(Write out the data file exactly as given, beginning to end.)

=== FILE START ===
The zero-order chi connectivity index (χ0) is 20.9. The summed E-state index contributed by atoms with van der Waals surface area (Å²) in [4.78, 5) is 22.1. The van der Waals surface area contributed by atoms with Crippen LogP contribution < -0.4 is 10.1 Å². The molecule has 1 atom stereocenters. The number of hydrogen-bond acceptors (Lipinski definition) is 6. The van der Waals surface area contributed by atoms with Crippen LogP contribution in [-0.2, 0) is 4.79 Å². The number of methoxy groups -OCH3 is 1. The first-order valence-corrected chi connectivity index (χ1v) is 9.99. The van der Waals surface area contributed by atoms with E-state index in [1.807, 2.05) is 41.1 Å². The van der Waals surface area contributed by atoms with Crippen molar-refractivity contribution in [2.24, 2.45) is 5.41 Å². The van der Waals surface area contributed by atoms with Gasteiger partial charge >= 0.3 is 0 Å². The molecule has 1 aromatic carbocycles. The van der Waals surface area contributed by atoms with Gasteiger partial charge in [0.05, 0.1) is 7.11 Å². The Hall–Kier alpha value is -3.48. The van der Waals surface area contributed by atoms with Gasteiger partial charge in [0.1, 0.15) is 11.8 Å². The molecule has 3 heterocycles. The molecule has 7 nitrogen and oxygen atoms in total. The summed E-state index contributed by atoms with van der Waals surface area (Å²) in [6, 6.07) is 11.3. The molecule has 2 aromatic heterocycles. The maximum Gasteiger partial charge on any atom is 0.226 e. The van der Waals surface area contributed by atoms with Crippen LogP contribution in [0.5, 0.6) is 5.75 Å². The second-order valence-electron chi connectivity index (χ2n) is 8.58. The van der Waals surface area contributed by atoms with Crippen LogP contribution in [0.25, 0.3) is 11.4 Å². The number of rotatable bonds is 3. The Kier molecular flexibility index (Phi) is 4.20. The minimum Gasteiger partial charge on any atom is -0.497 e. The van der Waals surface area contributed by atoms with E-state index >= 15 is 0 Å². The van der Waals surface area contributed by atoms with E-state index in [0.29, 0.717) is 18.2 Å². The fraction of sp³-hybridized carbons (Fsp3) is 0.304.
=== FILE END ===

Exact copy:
The zero-order chi connectivity index (χ0) is 20.9. The summed E-state index contributed by atoms with van der Waals surface area (Å²) in [4.78, 5) is 22.1. The van der Waals surface area contributed by atoms with Crippen LogP contribution < -0.4 is 10.1 Å². The molecule has 1 atom stereocenters. The number of hydrogen-bond acceptors (Lipinski definition) is 6. The van der Waals surface area contributed by atoms with Crippen LogP contribution in [-0.2, 0) is 4.79 Å². The number of methoxy groups -OCH3 is 1. The first-order valence-corrected chi connectivity index (χ1v) is 9.99. The van der Waals surface area contributed by atoms with E-state index in [1.807, 2.05) is 41.1 Å². The van der Waals surface area contributed by atoms with Crippen molar-refractivity contribution in [2.24, 2.45) is 5.41 Å². The van der Waals surface area contributed by atoms with Gasteiger partial charge >= 0.3 is 0 Å². The molecule has 1 aromatic carbocycles. The van der Waals surface area contributed by atoms with Gasteiger partial charge in [0.05, 0.1) is 7.11 Å². The Hall–Kier alpha value is -3.48. The van der Waals surface area contributed by atoms with Gasteiger partial charge in [0.1, 0.15) is 11.8 Å². The molecule has 3 heterocycles. The molecule has 7 nitrogen and oxygen atoms in total. The summed E-state index contributed by atoms with van der Waals surface area (Å²) in [6, 6.07) is 11.3. The molecule has 2 aromatic heterocycles. The maximum Gasteiger partial charge on any atom is 0.226 e. The van der Waals surface area contributed by atoms with Crippen LogP contribution in [0.5, 0.6) is 5.75 Å². The second-order valence-electron chi connectivity index (χ2n) is 8.58. The van der Waals surface area contributed by atoms with Crippen LogP contribution in [0.25, 0.3) is 11.4 Å². The number of rotatable bonds is 3. The Kier molecular flexibility index (Phi) is 4.20. The minimum Gasteiger partial charge on any atom is -0.497 e. The van der Waals surface area contributed by atoms with E-state index >= 15 is 0 Å². The van der Waals surface area contributed by atoms with E-state index in [0.29, 0.717) is 18.2 Å². The fraction of sp³-hybridized carbons (Fsp3) is 0.304.